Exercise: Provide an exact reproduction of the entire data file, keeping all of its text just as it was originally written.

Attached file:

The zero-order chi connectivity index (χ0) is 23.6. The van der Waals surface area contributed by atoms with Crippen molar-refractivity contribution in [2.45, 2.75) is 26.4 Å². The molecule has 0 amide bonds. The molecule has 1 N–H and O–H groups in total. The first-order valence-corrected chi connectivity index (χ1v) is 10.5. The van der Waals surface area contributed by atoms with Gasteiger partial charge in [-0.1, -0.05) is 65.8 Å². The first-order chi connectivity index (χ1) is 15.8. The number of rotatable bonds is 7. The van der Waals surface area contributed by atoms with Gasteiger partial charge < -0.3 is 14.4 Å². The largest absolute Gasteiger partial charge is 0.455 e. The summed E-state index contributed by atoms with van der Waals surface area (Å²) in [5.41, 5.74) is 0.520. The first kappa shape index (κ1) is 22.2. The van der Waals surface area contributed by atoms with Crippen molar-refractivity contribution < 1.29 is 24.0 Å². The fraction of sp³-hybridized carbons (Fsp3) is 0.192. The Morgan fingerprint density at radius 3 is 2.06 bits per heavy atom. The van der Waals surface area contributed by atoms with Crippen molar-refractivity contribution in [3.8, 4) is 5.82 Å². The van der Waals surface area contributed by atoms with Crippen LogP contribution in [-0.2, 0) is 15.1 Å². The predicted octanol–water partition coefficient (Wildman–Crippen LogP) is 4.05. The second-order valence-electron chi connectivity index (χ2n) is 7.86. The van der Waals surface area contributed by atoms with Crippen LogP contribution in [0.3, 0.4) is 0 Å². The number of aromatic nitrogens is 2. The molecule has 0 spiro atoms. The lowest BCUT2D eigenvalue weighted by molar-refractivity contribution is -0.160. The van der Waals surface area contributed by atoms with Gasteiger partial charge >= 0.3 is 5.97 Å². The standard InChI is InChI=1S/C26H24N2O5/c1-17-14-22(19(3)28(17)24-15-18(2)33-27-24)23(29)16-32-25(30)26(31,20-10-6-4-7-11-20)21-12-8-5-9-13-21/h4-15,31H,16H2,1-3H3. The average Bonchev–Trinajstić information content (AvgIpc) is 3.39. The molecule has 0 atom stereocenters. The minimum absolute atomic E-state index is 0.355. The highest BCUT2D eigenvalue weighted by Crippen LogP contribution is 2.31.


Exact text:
The zero-order chi connectivity index (χ0) is 23.6. The van der Waals surface area contributed by atoms with Crippen molar-refractivity contribution in [2.45, 2.75) is 26.4 Å². The molecule has 0 amide bonds. The molecule has 1 N–H and O–H groups in total. The first-order valence-corrected chi connectivity index (χ1v) is 10.5. The van der Waals surface area contributed by atoms with Gasteiger partial charge in [-0.1, -0.05) is 65.8 Å². The first-order chi connectivity index (χ1) is 15.8. The number of rotatable bonds is 7. The van der Waals surface area contributed by atoms with Gasteiger partial charge < -0.3 is 14.4 Å². The largest absolute Gasteiger partial charge is 0.455 e. The summed E-state index contributed by atoms with van der Waals surface area (Å²) in [5.41, 5.74) is 0.520. The first kappa shape index (κ1) is 22.2. The van der Waals surface area contributed by atoms with Crippen molar-refractivity contribution < 1.29 is 24.0 Å². The fraction of sp³-hybridized carbons (Fsp3) is 0.192. The Morgan fingerprint density at radius 3 is 2.06 bits per heavy atom. The van der Waals surface area contributed by atoms with Crippen molar-refractivity contribution in [3.8, 4) is 5.82 Å². The van der Waals surface area contributed by atoms with Crippen LogP contribution in [-0.2, 0) is 15.1 Å². The predicted octanol–water partition coefficient (Wildman–Crippen LogP) is 4.05. The second-order valence-electron chi connectivity index (χ2n) is 7.86. The van der Waals surface area contributed by atoms with Crippen LogP contribution in [0.3, 0.4) is 0 Å². The number of aromatic nitrogens is 2. The molecule has 0 spiro atoms. The lowest BCUT2D eigenvalue weighted by molar-refractivity contribution is -0.160. The van der Waals surface area contributed by atoms with Gasteiger partial charge >= 0.3 is 5.97 Å². The standard InChI is InChI=1S/C26H24N2O5/c1-17-14-22(19(3)28(17)24-15-18(2)33-27-24)23(29)16-32-25(30)26(31,20-10-6-4-7-11-20)21-12-8-5-9-13-21/h4-15,31H,16H2,1-3H3. The average Bonchev–Trinajstić information content (AvgIpc) is 3.39. The molecule has 0 atom stereocenters. The minimum absolute atomic E-state index is 0.355. The highest BCUT2D eigenvalue weighted by Crippen LogP contribution is 2.31.